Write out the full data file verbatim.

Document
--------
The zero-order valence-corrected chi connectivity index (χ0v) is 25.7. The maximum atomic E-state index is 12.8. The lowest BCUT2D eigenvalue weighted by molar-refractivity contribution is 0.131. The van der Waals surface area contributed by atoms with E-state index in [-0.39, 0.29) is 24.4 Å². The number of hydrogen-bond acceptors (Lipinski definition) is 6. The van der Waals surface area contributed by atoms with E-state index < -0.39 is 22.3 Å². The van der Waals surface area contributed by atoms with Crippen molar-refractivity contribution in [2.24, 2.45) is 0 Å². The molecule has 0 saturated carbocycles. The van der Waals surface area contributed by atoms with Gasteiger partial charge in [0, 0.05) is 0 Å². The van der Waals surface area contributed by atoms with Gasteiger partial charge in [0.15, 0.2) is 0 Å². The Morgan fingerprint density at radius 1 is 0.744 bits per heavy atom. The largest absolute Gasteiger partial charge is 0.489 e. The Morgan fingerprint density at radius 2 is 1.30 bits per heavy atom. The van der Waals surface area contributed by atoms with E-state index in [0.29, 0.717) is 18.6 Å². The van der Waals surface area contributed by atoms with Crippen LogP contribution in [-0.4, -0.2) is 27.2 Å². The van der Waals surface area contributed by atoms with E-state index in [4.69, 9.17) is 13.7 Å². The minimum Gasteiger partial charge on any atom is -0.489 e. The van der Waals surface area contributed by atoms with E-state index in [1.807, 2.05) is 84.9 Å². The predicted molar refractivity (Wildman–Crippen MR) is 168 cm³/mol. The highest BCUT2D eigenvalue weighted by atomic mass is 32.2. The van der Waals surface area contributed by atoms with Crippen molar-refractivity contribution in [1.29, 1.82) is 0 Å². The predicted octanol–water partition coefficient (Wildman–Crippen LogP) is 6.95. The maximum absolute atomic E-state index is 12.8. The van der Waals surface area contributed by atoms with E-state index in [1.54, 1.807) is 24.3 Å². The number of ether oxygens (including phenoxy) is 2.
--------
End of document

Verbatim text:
The zero-order valence-corrected chi connectivity index (χ0v) is 25.7. The maximum atomic E-state index is 12.8. The lowest BCUT2D eigenvalue weighted by molar-refractivity contribution is 0.131. The van der Waals surface area contributed by atoms with E-state index in [-0.39, 0.29) is 24.4 Å². The number of hydrogen-bond acceptors (Lipinski definition) is 6. The van der Waals surface area contributed by atoms with E-state index < -0.39 is 22.3 Å². The van der Waals surface area contributed by atoms with Crippen molar-refractivity contribution in [2.24, 2.45) is 0 Å². The molecule has 0 saturated carbocycles. The van der Waals surface area contributed by atoms with Gasteiger partial charge in [0, 0.05) is 0 Å². The van der Waals surface area contributed by atoms with Gasteiger partial charge in [0.15, 0.2) is 0 Å². The Morgan fingerprint density at radius 1 is 0.744 bits per heavy atom. The largest absolute Gasteiger partial charge is 0.489 e. The Morgan fingerprint density at radius 2 is 1.30 bits per heavy atom. The van der Waals surface area contributed by atoms with E-state index in [0.29, 0.717) is 18.6 Å². The van der Waals surface area contributed by atoms with Crippen LogP contribution in [-0.4, -0.2) is 27.2 Å². The van der Waals surface area contributed by atoms with E-state index in [4.69, 9.17) is 13.7 Å². The minimum Gasteiger partial charge on any atom is -0.489 e. The van der Waals surface area contributed by atoms with E-state index in [1.807, 2.05) is 84.9 Å². The predicted molar refractivity (Wildman–Crippen MR) is 168 cm³/mol. The highest BCUT2D eigenvalue weighted by atomic mass is 32.2. The van der Waals surface area contributed by atoms with Crippen molar-refractivity contribution in [1.29, 1.82) is 0 Å². The predicted octanol–water partition coefficient (Wildman–Crippen LogP) is 6.95. The maximum absolute atomic E-state index is 12.8. The van der Waals surface area contributed by atoms with E-state index in [1.54, 1.807) is 24.3 Å². The number of ether oxygens (including phenoxy) is 2.